Before accepting an expert witness opportunity, however, it’s important to understand the scope of the work and time involved. Here, we’ll walk through several questions to ask before agreeing to serve as an expert witness.
1) The Facts of the Case
Expert witnesses are often retained near the start of a court case’s discovery process, where facts, documents, and critical information are exchanged between the involved parties. Although the case details are still developing, the hiring attorney should be able to offer a general case overview prior to signing on as an expert.
Asking about the facts helps a prospective expert witness determine whether their expertise can, in fact, assist in testing hypotheses, clarifying details, or explaining technical terms, processes, or procedures. An overview of the facts can also help an expert gauge whether other details, like time commitment and compensation, are appropriate to the work involved.
2) Who is Requesting Your Services?
Expert witnesses are typically retained by either the plaintiff or defendant in a case. Occasionally, they may be retained by an additional party, such as a counterclaimant. Each of these parties has a particular perspective on the case and a particular goal they seek to achieve. As a prospective consultant, it’s important to understand this perspective and goal in order to contextualize your own work within the case setting. You’ll also need this knowledge to understand why a hiring attorney is making certain requests, needs certain experiments carried out, or topics explained. Asking which party you’re assisting can also help to determine whether your services are appropriate for the case opportunity.
3) Responsibilities You Need to Fulfill
Expert witnesses are retained for a variety of reasons, depending largely on case-by-case particulars. For example, some experts are retained as consultants in order to help attorneys understand scientific, technical, or other details related to the case. Other expert witnesses are retained to write an expert witness report on a key case issue, to give a deposition, to appear at trial, or to handle any combination of these tasks. By asking about your anticipated responsibilities in the case, you gain information that can help you determine whether your skills suit the work and whether the time and compensation involved are adequate to the task.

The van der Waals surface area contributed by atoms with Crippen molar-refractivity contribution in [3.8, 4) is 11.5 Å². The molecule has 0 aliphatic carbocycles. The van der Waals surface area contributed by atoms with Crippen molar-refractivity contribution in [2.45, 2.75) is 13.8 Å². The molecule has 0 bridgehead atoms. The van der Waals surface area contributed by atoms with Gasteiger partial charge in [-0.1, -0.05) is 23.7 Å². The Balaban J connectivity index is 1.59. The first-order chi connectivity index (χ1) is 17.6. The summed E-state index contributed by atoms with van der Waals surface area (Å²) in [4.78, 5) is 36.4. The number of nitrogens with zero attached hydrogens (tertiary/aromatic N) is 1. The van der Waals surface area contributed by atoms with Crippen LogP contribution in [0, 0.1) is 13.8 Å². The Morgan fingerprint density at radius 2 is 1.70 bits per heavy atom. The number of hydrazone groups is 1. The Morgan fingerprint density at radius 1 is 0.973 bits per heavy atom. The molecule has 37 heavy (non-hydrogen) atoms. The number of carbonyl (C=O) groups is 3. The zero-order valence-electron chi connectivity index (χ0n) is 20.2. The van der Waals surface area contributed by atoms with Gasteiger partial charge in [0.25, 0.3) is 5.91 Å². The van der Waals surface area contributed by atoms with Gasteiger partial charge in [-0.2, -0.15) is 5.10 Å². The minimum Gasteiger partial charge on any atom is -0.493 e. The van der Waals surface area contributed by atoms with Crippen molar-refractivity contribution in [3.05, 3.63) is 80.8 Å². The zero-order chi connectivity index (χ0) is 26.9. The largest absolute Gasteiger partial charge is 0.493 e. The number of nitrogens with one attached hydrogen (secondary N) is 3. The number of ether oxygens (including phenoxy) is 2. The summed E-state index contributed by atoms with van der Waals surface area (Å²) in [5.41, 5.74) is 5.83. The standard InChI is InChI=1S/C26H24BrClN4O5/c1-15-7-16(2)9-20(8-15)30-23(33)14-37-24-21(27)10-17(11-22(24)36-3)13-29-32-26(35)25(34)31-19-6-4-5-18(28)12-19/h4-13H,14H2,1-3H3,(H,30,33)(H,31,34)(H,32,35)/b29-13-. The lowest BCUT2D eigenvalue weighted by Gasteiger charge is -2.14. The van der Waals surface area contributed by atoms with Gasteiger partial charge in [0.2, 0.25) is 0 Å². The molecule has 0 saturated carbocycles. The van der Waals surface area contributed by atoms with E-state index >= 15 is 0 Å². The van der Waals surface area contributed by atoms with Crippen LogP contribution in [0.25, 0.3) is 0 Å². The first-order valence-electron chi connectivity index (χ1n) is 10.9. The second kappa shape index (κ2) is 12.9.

4) Anticipated Time Commitment
Every case differs in its fact pattern and level of complexity—both of which affect the amount of time required to fulfill all anticipated responsibilities as an expert. While some expert witnesses develop their own internal sense of the time required for certain tasks, asking the attorney to estimate the time required has two benefits. First, it provides perspective for both experienced and novice expert witnesses. Second, it allows the expert and attorney to align their expectations early in the process, which can lead to better goal-setting and strategizing throughout the working relationship.
5) Travel Requirements
Travel adds time, stress, and expenses to an expert witness’s work. Though travel may be off the table for some time as court proceedings move to virtual formats, it is important to consider all the aspects of travel for when this option returns. Anticipating travel demands well in advance can help to ensure your collaboration goes smoothly. If you are expected to travel, discuss the time frame, location, means of travel, and associated costs with the attorney to establish all expectations upfront.
Depending on the expert’s role in the case, expert witnesses receive compensation in various ways. Some experts will be paid by the hour while others will negotiate a retainer and be paid part of their fee upfront. It’s important to get compensation and other payment details in writing in order to avoid later misunderstandings. Laying a transparent foundation on compensation expectations will help the working relationship proceed without conflict. A clear compensation agreement also helps an expert witness decide whether the payment is worth the work involved. By asking a few preliminary questions, you can determine whether an expert witness opportunity is right for you and smooth out any potential bumps down the road in your consulting role.